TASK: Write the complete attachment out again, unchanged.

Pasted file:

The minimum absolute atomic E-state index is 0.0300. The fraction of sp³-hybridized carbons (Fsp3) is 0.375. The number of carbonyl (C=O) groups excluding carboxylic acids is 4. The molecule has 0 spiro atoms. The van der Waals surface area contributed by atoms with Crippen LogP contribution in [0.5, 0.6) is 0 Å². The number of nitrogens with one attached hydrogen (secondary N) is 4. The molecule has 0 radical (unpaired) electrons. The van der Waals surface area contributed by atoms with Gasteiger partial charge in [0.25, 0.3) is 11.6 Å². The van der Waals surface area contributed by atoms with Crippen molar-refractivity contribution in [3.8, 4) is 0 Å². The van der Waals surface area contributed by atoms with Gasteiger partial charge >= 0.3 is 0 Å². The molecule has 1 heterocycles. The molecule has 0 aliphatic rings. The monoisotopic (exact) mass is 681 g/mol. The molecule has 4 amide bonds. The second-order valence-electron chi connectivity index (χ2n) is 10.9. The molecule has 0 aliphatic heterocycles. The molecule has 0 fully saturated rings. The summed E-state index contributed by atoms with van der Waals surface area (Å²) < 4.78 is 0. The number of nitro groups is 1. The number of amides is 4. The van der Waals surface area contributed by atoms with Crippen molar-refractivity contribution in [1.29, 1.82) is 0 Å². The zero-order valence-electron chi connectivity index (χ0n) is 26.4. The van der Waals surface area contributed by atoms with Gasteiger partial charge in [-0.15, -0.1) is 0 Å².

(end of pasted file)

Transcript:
The minimum absolute atomic E-state index is 0.0300. The fraction of sp³-hybridized carbons (Fsp3) is 0.375. The number of carbonyl (C=O) groups excluding carboxylic acids is 4. The molecule has 0 spiro atoms. The van der Waals surface area contributed by atoms with Crippen LogP contribution in [0.5, 0.6) is 0 Å². The number of nitrogens with one attached hydrogen (secondary N) is 4. The molecule has 0 radical (unpaired) electrons. The van der Waals surface area contributed by atoms with Gasteiger partial charge in [0.25, 0.3) is 11.6 Å². The van der Waals surface area contributed by atoms with Crippen molar-refractivity contribution in [3.8, 4) is 0 Å². The van der Waals surface area contributed by atoms with Gasteiger partial charge >= 0.3 is 0 Å². The molecule has 1 heterocycles. The molecule has 0 aliphatic rings. The monoisotopic (exact) mass is 681 g/mol. The molecule has 4 amide bonds. The second-order valence-electron chi connectivity index (χ2n) is 10.9. The molecule has 0 aliphatic heterocycles. The molecule has 0 fully saturated rings. The summed E-state index contributed by atoms with van der Waals surface area (Å²) < 4.78 is 0. The number of nitro groups is 1. The number of amides is 4. The van der Waals surface area contributed by atoms with Crippen molar-refractivity contribution in [1.29, 1.82) is 0 Å². The zero-order valence-electron chi connectivity index (χ0n) is 26.4. The van der Waals surface area contributed by atoms with Gasteiger partial charge in [-0.15, -0.1) is 0 Å².